Tuesday, September 28, 2010

Let's hear it for the redheads




Life after the chrysalis ... a redhead's greatest friend is green.

I can pinpoint the day when I realised that I was a redhead. I was ten years old and my school mates started chanting delightedly: "You've got red hair!! You've got red hair!!!" - as only spawn of Satan ten-year-olds can when they find a suitable target. I went and had a look as soon as I got home - and saw a definite lightish ginger colour. It was totally traumatic to be even more different than I already was, so I burst into tears and wept inconsolably for days. It didn't help that my face was one huge freckle. I was a monster, the ugliest girl in creation. There was no hope for me. Why couldn't I be like all the other pretty little girls?

Why this reaction, you ask? Aren't redheads a special breed, set apart from the common blonde herd? Don't we all have an ethereal Julianne Moore quality, all alabaster skin, soulfulness and sun-kissed freckles? In truth the metamorphosis to becoming a butterfly is the same for all: egg, larva, pupa, adult. Many a redhead, even Julianne Moore, will tell you that they were perfectly hideous as a child and in their early teens (the larva and pupa stages). Which was probably not true but perception is nine tenths of reality when you are young and sensitive.

Yeah, you try being a ginger, a "rooikop" or any of the other names dreamt up by your mean schoolmates and you'll see it's much better to blend into the herd. The worst name I got called at my co-ed school was "Red Rat" because pale-eyelashed and gooseberry-green-eyed me was friends with a girl who had white blonde hair and no eyebrows. Naturally she was "White Rat".

You see, I was born blonde. To be precise I was born with one ginger curl, teeny little eyes and very sticky-out ears but developed butter blonde curls. Much more socially acceptable. Little did I know that the ginger gene was ready to make its big comeback. While my family and I travelled through France as a child my hair began to resemble the ripening wheat fields which greeted us on the cyprus-lined roads down to the fortified medieval city of Carcassonne. And still no one spoke out ... except for my granny, who drew my mother aside and told her never to dress me in pink as I had red in my hair. And it just got redder and redder and wouldn't go back to being blonde.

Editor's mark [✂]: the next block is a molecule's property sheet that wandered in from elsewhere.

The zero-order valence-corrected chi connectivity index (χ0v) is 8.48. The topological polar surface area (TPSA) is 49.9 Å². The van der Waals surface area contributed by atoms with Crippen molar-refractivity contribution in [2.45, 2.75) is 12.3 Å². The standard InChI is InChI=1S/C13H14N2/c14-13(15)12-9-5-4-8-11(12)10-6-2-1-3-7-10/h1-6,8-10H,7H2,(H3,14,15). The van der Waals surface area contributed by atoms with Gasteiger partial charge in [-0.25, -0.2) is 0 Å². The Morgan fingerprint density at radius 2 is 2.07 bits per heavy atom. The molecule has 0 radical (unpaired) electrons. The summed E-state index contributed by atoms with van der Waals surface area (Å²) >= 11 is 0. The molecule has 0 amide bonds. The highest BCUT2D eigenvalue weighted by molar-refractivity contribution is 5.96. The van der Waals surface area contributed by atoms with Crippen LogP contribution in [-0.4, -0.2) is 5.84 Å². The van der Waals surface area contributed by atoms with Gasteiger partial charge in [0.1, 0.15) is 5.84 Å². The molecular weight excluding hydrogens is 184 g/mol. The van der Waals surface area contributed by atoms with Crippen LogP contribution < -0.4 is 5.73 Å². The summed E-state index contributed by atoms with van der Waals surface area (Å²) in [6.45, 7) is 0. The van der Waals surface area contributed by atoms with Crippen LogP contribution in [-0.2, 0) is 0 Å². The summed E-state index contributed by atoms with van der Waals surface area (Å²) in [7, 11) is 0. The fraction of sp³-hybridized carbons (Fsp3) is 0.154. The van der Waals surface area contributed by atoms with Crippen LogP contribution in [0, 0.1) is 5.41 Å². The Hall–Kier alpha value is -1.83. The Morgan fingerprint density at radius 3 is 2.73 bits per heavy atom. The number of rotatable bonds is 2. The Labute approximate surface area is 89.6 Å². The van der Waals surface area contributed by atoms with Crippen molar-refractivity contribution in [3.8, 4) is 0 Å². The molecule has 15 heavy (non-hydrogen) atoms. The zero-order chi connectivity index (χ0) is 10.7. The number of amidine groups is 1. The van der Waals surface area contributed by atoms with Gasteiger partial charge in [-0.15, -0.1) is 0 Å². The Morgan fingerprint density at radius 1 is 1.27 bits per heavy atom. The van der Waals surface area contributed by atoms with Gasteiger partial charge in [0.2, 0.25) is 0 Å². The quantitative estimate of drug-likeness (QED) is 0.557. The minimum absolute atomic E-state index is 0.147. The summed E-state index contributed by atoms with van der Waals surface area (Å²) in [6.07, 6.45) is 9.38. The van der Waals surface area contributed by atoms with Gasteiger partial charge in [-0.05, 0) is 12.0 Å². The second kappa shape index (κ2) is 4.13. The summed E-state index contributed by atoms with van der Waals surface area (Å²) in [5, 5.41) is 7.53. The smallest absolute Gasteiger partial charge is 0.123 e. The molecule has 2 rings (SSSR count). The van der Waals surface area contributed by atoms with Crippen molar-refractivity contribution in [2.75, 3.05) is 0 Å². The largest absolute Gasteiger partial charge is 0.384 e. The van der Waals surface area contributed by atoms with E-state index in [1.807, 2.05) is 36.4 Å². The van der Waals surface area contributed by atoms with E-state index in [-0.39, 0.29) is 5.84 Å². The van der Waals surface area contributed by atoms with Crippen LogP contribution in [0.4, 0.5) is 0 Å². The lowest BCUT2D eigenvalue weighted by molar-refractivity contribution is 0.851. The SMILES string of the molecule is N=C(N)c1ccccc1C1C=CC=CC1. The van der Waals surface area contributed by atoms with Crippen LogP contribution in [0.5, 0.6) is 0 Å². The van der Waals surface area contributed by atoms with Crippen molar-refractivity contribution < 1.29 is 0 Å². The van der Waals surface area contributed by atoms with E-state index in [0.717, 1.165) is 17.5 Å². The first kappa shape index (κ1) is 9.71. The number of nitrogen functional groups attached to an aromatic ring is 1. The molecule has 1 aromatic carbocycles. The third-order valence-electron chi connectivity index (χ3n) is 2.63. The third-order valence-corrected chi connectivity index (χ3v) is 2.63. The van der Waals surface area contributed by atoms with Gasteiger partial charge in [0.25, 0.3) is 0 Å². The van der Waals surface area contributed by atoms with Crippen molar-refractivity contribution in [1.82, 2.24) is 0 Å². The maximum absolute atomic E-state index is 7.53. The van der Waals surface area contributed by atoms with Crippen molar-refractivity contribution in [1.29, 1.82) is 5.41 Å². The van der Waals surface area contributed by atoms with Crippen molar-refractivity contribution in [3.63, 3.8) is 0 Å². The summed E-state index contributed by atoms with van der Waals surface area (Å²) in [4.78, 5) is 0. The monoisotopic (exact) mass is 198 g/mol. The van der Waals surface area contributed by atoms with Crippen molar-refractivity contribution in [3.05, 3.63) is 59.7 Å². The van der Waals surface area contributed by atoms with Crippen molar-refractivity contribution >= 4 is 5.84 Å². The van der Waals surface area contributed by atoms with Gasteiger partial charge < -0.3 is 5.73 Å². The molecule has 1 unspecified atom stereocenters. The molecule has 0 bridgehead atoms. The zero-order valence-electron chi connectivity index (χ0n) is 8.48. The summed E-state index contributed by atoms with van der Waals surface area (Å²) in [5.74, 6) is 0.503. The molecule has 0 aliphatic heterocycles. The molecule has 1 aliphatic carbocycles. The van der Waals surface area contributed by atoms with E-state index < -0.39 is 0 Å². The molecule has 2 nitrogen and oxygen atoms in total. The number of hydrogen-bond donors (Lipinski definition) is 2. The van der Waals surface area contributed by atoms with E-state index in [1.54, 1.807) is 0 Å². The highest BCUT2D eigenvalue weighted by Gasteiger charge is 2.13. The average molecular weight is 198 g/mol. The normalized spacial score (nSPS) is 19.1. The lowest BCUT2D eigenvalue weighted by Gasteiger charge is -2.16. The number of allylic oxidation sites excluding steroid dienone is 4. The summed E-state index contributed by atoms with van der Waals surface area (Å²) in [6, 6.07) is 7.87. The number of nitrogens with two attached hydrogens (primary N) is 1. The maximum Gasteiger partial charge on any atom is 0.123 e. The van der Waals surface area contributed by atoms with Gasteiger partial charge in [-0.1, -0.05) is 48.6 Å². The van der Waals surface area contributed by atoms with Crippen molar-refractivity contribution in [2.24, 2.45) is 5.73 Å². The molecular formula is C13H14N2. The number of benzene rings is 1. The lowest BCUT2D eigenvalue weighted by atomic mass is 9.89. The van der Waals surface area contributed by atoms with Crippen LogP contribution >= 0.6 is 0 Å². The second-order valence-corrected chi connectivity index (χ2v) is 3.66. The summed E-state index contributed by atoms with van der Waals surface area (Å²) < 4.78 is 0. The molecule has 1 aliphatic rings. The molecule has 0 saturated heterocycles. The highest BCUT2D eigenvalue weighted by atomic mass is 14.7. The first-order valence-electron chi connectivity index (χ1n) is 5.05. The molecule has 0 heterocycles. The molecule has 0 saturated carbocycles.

Here are a few things you probably didn't know about redheads:

1. Red hair is a recessive gene and is usually a sign of ancient Celtic influence. Many people carry the redheaded gene and then are very surprised when their babies turn out to be, well, redheads.
2. The sun is a redhead's enemy. Sunblock was invented with redheads in mind. All redheads need to vigorously avoid the sun. The red pigment is an inadequate filter of sunlight and their skin is more susceptible to sunburn, skin cancer and wrinkling with age.
3. Being a redhead is not just a physical manifestation. It is also an attitude.
4. Redheads bleed like stuck pigs. Doctors know this when they deliver the babies of a redhead. You wouldn't think that white skin contained so much pigment underneath. This is due to slightly different clotting factors in the blood.
5. Red hair does not turn grey, the colour just fades away from blonde to white. As my father once told me, my hair would turn the colour of "tom cat mange".
6. Redheads are very sexy and sensual but they are also spiritual.
7. Red headed women are seldom attracted to red headed men.
8. Red heads are said to have one layer of skin less so they feel everything more, including pain. When your hair is the colour of molten lava you also have a helluva temper!
9. Redheads have very thick hair but have less hair on their head then anyone else.
10. Redheads have a secret bond with all other redheads. Kinda like a secret society.


At around fifteen and three quarters my ginger locks, which had been in a pudding bowl style but were now long, became what my admiring art teacher liked to call "strawberry blonde". Everyone started to rabbit on about pre-Raphaelites, bank managers stared at me and strange men tried to chat me up in the street. The mean kids told me my hair was now "orange". I realise now that they were probably very jealous.